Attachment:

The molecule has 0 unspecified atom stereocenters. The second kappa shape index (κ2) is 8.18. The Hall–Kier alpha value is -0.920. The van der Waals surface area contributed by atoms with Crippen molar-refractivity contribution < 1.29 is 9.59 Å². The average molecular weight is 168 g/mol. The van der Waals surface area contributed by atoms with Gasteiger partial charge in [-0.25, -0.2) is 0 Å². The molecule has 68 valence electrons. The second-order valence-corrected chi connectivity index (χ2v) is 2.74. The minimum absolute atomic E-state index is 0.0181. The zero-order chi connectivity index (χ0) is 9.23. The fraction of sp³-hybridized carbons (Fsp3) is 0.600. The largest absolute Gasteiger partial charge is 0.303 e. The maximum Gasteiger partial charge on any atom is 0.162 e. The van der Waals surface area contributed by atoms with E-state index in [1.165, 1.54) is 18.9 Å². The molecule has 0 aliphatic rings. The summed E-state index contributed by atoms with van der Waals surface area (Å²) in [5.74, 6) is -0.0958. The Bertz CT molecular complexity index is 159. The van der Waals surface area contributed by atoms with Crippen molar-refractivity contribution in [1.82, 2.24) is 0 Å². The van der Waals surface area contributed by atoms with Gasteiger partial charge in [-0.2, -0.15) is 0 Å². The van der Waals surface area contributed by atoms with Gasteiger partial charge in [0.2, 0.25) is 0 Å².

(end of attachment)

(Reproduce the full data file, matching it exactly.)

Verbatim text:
The molecule has 0 unspecified atom stereocenters. The second kappa shape index (κ2) is 8.18. The Hall–Kier alpha value is -0.920. The van der Waals surface area contributed by atoms with Crippen molar-refractivity contribution < 1.29 is 9.59 Å². The average molecular weight is 168 g/mol. The van der Waals surface area contributed by atoms with Gasteiger partial charge in [-0.25, -0.2) is 0 Å². The molecule has 68 valence electrons. The second-order valence-corrected chi connectivity index (χ2v) is 2.74. The minimum absolute atomic E-state index is 0.0181. The zero-order chi connectivity index (χ0) is 9.23. The fraction of sp³-hybridized carbons (Fsp3) is 0.600. The largest absolute Gasteiger partial charge is 0.303 e. The maximum Gasteiger partial charge on any atom is 0.162 e. The van der Waals surface area contributed by atoms with E-state index in [1.165, 1.54) is 18.9 Å². The molecule has 0 aliphatic rings. The summed E-state index contributed by atoms with van der Waals surface area (Å²) in [5.74, 6) is -0.0958. The Bertz CT molecular complexity index is 159. The van der Waals surface area contributed by atoms with Crippen molar-refractivity contribution in [1.82, 2.24) is 0 Å². The van der Waals surface area contributed by atoms with Gasteiger partial charge in [-0.2, -0.15) is 0 Å². The van der Waals surface area contributed by atoms with Gasteiger partial charge in [0.2, 0.25) is 0 Å².